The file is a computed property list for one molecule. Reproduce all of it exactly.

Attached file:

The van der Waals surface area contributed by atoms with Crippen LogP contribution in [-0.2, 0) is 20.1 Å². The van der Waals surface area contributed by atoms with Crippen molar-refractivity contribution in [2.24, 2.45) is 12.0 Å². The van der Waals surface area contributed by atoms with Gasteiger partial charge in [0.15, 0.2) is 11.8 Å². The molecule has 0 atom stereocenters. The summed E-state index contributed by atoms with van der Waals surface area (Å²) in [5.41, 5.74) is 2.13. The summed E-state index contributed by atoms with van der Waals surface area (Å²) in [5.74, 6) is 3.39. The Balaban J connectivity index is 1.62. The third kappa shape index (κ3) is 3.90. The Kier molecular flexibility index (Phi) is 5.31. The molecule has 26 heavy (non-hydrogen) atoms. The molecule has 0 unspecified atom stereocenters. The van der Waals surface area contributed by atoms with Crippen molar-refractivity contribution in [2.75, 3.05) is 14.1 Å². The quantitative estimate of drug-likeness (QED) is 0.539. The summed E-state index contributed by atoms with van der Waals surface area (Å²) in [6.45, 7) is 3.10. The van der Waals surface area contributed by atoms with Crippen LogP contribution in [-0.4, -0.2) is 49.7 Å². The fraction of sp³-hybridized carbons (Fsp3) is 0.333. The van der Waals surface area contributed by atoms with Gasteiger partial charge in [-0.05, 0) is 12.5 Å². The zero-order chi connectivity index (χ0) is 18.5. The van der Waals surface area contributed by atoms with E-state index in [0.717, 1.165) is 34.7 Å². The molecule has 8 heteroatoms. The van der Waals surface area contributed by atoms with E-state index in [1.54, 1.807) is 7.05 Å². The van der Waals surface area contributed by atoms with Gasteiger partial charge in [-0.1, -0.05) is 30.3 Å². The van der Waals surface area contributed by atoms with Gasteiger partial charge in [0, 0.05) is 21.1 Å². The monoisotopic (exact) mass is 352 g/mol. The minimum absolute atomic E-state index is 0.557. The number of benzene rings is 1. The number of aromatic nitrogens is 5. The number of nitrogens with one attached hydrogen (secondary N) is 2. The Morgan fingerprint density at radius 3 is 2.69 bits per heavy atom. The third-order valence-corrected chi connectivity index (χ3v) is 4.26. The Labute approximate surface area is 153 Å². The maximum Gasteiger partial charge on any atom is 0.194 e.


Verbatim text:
The van der Waals surface area contributed by atoms with Crippen LogP contribution in [-0.2, 0) is 20.1 Å². The van der Waals surface area contributed by atoms with Crippen molar-refractivity contribution in [2.24, 2.45) is 12.0 Å². The van der Waals surface area contributed by atoms with Gasteiger partial charge in [0.15, 0.2) is 11.8 Å². The molecule has 0 atom stereocenters. The summed E-state index contributed by atoms with van der Waals surface area (Å²) in [5.41, 5.74) is 2.13. The summed E-state index contributed by atoms with van der Waals surface area (Å²) in [5.74, 6) is 3.39. The Balaban J connectivity index is 1.62. The third kappa shape index (κ3) is 3.90. The Kier molecular flexibility index (Phi) is 5.31. The molecule has 26 heavy (non-hydrogen) atoms. The molecule has 0 unspecified atom stereocenters. The van der Waals surface area contributed by atoms with Crippen molar-refractivity contribution in [2.75, 3.05) is 14.1 Å². The quantitative estimate of drug-likeness (QED) is 0.539. The summed E-state index contributed by atoms with van der Waals surface area (Å²) in [6.45, 7) is 3.10. The van der Waals surface area contributed by atoms with Crippen LogP contribution in [-0.4, -0.2) is 49.7 Å². The fraction of sp³-hybridized carbons (Fsp3) is 0.333. The van der Waals surface area contributed by atoms with Gasteiger partial charge in [-0.05, 0) is 12.5 Å². The zero-order chi connectivity index (χ0) is 18.5. The van der Waals surface area contributed by atoms with E-state index in [0.717, 1.165) is 34.7 Å². The molecule has 8 heteroatoms. The van der Waals surface area contributed by atoms with E-state index in [1.54, 1.807) is 7.05 Å². The van der Waals surface area contributed by atoms with Gasteiger partial charge in [-0.1, -0.05) is 30.3 Å². The van der Waals surface area contributed by atoms with Gasteiger partial charge in [0, 0.05) is 21.1 Å². The monoisotopic (exact) mass is 352 g/mol. The minimum absolute atomic E-state index is 0.557. The number of benzene rings is 1. The number of aromatic nitrogens is 5. The number of nitrogens with one attached hydrogen (secondary N) is 2. The Morgan fingerprint density at radius 3 is 2.69 bits per heavy atom. The third-order valence-corrected chi connectivity index (χ3v) is 4.26. The Labute approximate surface area is 153 Å². The maximum Gasteiger partial charge on any atom is 0.194 e.